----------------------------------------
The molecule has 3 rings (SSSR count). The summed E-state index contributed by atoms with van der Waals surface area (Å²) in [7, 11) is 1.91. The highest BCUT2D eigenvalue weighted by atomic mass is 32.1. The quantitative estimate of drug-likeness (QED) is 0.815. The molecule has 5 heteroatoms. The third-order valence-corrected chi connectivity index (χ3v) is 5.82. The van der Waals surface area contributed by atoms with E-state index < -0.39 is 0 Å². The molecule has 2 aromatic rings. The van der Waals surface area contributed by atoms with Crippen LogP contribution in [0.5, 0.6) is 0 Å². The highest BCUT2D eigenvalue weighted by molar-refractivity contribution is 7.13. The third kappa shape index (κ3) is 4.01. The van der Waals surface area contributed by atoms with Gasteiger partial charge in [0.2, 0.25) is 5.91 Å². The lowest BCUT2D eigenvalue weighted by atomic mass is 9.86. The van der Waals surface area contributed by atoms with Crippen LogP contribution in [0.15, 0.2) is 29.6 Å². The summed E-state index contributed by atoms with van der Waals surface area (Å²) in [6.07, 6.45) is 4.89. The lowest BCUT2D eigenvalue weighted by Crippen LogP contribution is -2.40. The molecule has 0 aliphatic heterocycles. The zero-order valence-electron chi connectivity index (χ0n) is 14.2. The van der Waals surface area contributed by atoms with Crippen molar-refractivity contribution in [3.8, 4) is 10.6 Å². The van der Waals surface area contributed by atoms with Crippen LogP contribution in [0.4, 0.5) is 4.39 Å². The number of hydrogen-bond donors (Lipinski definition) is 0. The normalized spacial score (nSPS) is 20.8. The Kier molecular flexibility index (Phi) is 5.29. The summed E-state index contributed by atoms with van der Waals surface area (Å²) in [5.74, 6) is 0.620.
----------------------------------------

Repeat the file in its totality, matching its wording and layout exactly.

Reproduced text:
The molecule has 3 rings (SSSR count). The summed E-state index contributed by atoms with van der Waals surface area (Å²) in [7, 11) is 1.91. The highest BCUT2D eigenvalue weighted by atomic mass is 32.1. The quantitative estimate of drug-likeness (QED) is 0.815. The molecule has 5 heteroatoms. The third-order valence-corrected chi connectivity index (χ3v) is 5.82. The van der Waals surface area contributed by atoms with E-state index < -0.39 is 0 Å². The molecule has 2 aromatic rings. The van der Waals surface area contributed by atoms with Crippen LogP contribution in [0.5, 0.6) is 0 Å². The highest BCUT2D eigenvalue weighted by molar-refractivity contribution is 7.13. The third kappa shape index (κ3) is 4.01. The van der Waals surface area contributed by atoms with Gasteiger partial charge in [0.2, 0.25) is 5.91 Å². The lowest BCUT2D eigenvalue weighted by atomic mass is 9.86. The van der Waals surface area contributed by atoms with Crippen LogP contribution in [0.15, 0.2) is 29.6 Å². The summed E-state index contributed by atoms with van der Waals surface area (Å²) in [6.07, 6.45) is 4.89. The lowest BCUT2D eigenvalue weighted by Crippen LogP contribution is -2.40. The molecule has 0 aliphatic heterocycles. The zero-order valence-electron chi connectivity index (χ0n) is 14.2. The van der Waals surface area contributed by atoms with Crippen molar-refractivity contribution in [3.8, 4) is 10.6 Å². The van der Waals surface area contributed by atoms with Crippen LogP contribution in [0.4, 0.5) is 4.39 Å². The number of hydrogen-bond donors (Lipinski definition) is 0. The normalized spacial score (nSPS) is 20.8. The Kier molecular flexibility index (Phi) is 5.29. The summed E-state index contributed by atoms with van der Waals surface area (Å²) in [5.74, 6) is 0.620.